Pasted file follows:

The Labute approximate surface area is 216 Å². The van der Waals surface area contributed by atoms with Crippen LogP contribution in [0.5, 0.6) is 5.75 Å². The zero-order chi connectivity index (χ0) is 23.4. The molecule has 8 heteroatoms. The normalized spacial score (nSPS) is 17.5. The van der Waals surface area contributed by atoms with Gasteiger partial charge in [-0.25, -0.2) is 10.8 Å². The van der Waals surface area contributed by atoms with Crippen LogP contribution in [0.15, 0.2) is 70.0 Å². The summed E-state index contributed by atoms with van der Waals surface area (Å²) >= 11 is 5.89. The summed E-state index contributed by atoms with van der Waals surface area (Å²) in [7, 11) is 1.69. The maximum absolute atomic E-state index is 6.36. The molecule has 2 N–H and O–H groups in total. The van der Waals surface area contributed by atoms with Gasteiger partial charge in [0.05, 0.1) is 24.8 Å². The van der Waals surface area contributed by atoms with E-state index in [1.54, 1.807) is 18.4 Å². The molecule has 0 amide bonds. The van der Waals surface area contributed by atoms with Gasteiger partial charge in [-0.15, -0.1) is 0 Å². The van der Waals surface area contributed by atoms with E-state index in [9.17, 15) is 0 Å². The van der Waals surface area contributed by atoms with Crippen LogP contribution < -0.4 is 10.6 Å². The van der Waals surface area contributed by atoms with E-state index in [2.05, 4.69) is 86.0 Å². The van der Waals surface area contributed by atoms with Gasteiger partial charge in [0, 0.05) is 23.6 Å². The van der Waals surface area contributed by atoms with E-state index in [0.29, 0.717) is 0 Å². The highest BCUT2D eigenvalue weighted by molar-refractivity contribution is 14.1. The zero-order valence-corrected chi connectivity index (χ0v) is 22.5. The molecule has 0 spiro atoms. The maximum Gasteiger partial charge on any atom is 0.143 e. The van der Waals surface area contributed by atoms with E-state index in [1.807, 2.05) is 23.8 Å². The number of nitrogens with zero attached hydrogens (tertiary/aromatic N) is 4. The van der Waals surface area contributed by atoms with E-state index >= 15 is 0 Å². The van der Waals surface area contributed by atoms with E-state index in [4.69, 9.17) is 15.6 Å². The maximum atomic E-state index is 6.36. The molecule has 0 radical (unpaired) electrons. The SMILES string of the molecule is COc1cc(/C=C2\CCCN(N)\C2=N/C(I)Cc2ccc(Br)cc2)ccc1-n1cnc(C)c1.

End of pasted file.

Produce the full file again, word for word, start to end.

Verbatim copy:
The Labute approximate surface area is 216 Å². The van der Waals surface area contributed by atoms with Crippen LogP contribution in [0.5, 0.6) is 5.75 Å². The zero-order chi connectivity index (χ0) is 23.4. The molecule has 8 heteroatoms. The normalized spacial score (nSPS) is 17.5. The van der Waals surface area contributed by atoms with Gasteiger partial charge in [-0.25, -0.2) is 10.8 Å². The van der Waals surface area contributed by atoms with Crippen LogP contribution in [0.15, 0.2) is 70.0 Å². The summed E-state index contributed by atoms with van der Waals surface area (Å²) >= 11 is 5.89. The summed E-state index contributed by atoms with van der Waals surface area (Å²) in [7, 11) is 1.69. The maximum absolute atomic E-state index is 6.36. The molecule has 2 N–H and O–H groups in total. The van der Waals surface area contributed by atoms with Gasteiger partial charge in [0.05, 0.1) is 24.8 Å². The van der Waals surface area contributed by atoms with E-state index in [1.54, 1.807) is 18.4 Å². The molecule has 0 amide bonds. The van der Waals surface area contributed by atoms with Gasteiger partial charge in [-0.15, -0.1) is 0 Å². The van der Waals surface area contributed by atoms with E-state index in [9.17, 15) is 0 Å². The van der Waals surface area contributed by atoms with Crippen LogP contribution < -0.4 is 10.6 Å². The van der Waals surface area contributed by atoms with E-state index in [2.05, 4.69) is 86.0 Å². The van der Waals surface area contributed by atoms with Gasteiger partial charge in [0, 0.05) is 23.6 Å². The van der Waals surface area contributed by atoms with E-state index in [0.29, 0.717) is 0 Å². The highest BCUT2D eigenvalue weighted by molar-refractivity contribution is 14.1. The zero-order valence-corrected chi connectivity index (χ0v) is 22.5. The molecule has 0 spiro atoms. The maximum Gasteiger partial charge on any atom is 0.143 e. The van der Waals surface area contributed by atoms with E-state index in [1.807, 2.05) is 23.8 Å². The number of nitrogens with zero attached hydrogens (tertiary/aromatic N) is 4. The van der Waals surface area contributed by atoms with E-state index >= 15 is 0 Å². The van der Waals surface area contributed by atoms with E-state index in [4.69, 9.17) is 15.6 Å². The maximum atomic E-state index is 6.36. The molecule has 0 radical (unpaired) electrons. The SMILES string of the molecule is COc1cc(/C=C2\CCCN(N)\C2=N/C(I)Cc2ccc(Br)cc2)ccc1-n1cnc(C)c1.